At my office things were ramping up for our large yearly meeting. So I was beyond swamped in work to take time to call up and make a case about this. However my brother is obviously more concerned about this then I am, because it’s his hard drive. Finally getting around to it I make a call to ServiceNet in April 2012. I give the automated menu my case ID number and waited for someone to answer the line. A man picks up the phone and asks me for the number again. I comply and give him the information. Right off the bat I can tell this isn’t going to end well.

He points out that I have already received a gift card for the item and asks what I’m calling about. I explain the situation. I bought the hard drive with the extended warranty and expected a replacement product. What I got was a gift card instead. I request if there is a replacement device they could send instead, or if they would cover the $30 or $50 price ($30 for a USB replacement, $50 for a nicer FireWire model replacement) difference to a new replacement hard drive. Immediately he becomes defensive. Pulling out terms of the warranty as if they were common knowledge to everyone, which it obviously was to him. He elaborates that there is a clause in the warranty stating that if the cost of the time fluctuates or increases the ServiceNet company can opt to buy-out your warranty contract. Basically giving you your money back, and taking your item. I understand what they’re doing, but that doesn’t mean I like it. I explain that the reason I bought the “Replacement Extended Warranty” (as it is worded on my receipt) is so that I could replace the item should it fail, which I had a hunch it just might. He sights the warranty clauses again, and asks if I want to ‘dispute’ the terms of the warranty. This time his voice sounds more intimidating. I told him I don’t want to dispute the warranty, I understand the terms, but that in my opinion it was a shady practice to offer a replacement, only to cheap out and refund the cost of the item. I clearly wasn’t getting anywhere, so I ended the call.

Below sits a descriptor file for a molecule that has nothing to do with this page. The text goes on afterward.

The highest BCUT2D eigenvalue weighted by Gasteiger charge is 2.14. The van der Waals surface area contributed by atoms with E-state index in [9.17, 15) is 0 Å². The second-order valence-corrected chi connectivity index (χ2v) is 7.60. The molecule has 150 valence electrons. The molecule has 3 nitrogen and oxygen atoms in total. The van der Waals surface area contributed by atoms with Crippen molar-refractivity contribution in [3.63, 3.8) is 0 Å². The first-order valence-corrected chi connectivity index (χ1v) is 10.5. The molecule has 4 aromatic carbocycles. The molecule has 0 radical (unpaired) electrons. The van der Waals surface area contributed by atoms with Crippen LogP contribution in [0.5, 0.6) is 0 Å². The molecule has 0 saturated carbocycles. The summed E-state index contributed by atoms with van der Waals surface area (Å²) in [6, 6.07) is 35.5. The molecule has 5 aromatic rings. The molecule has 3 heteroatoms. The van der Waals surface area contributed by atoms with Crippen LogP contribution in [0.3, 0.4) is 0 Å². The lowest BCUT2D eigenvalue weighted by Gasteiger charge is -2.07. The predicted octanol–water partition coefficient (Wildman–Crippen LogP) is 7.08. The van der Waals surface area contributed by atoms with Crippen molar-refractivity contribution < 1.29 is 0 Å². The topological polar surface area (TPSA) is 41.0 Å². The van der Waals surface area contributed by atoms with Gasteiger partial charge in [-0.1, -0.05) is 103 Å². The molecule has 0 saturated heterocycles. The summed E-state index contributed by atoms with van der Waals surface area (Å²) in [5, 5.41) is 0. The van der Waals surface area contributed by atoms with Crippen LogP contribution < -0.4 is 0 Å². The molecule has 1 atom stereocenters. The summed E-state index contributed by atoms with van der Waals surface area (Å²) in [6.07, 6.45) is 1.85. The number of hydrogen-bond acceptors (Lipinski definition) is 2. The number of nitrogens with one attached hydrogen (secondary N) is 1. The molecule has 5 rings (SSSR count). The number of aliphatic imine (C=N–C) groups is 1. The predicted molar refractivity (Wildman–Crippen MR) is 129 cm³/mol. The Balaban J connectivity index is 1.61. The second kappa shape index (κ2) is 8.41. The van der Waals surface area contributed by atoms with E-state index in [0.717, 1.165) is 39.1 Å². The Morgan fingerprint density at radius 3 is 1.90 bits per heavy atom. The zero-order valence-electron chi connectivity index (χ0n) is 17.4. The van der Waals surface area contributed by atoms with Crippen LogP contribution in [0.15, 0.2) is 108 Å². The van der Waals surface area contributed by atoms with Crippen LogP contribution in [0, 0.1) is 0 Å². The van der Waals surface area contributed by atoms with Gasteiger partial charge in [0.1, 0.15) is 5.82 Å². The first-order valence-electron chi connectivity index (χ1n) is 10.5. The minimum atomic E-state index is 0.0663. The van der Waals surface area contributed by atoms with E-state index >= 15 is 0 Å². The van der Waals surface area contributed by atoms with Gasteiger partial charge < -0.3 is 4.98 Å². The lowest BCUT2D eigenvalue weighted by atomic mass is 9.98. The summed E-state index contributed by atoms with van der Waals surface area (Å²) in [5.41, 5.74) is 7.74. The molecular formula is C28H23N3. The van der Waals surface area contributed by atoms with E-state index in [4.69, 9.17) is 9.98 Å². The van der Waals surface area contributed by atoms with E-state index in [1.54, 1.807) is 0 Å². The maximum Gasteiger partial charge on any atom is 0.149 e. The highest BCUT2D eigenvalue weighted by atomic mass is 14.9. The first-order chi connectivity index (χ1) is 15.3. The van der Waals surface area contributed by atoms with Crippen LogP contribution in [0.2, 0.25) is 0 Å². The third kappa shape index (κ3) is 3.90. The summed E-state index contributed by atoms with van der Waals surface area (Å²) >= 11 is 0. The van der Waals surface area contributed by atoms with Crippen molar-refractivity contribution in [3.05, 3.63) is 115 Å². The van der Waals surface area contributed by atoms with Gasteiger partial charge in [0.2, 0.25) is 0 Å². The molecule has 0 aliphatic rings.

So I paid $69.99, plus $16.99 for the ServiceNet “warranty”, plus $4.99 shipping, plus about $5.00 in tax. Totaling around $97.00. All I have now is a $69.99 gift card from Newegg that won’t get me a replacement item. The cheapest 1TB hard drive is $99, but it’s only USB. For $119 there is a Western Digital FireWire 1TB hard drive however. If ServiceNet offered me an extra gift card of $20 or $30 that would have been the end of it. At least it would have lessened the blow of having the hard drive fail.

So they have our broken hard drive and all I have is a gift card that won’t even cover the cost of a replacement hard drive. They mentioned that if they had a comparable model they would replace it, but were vague on their source of such items or if they ever would receive any. They blame Western Digital for raising the prices, and suggest I complain to them. They said they can never make an exception, not for anyone. If they make one exception they would be “opened to lawsuits”. Um okay… I don’t buy that.

So what it boils down to is this. You’re gambling when you buy a warranty, but that isn’t really anything new I suppose. ServiceNet knows that. In fact, they thrive on it. They obviously don’t care, or doesn’t want to care about their customer’s issues. It’s ironic, the company quote showcased on their webpage reads “Our aggressive and focused goal is to provide the most outstanding service to our clients…”. But I think they should update their quote to “No exceptions. Ever.”

I will never buy a ServiceNet warranty ever again. I’d rather take my chances with a product then pay good money for them to find every way possible to weasel out of the original warranty agreement and to screw me out of a replacement product.

Categories: General Tags: ,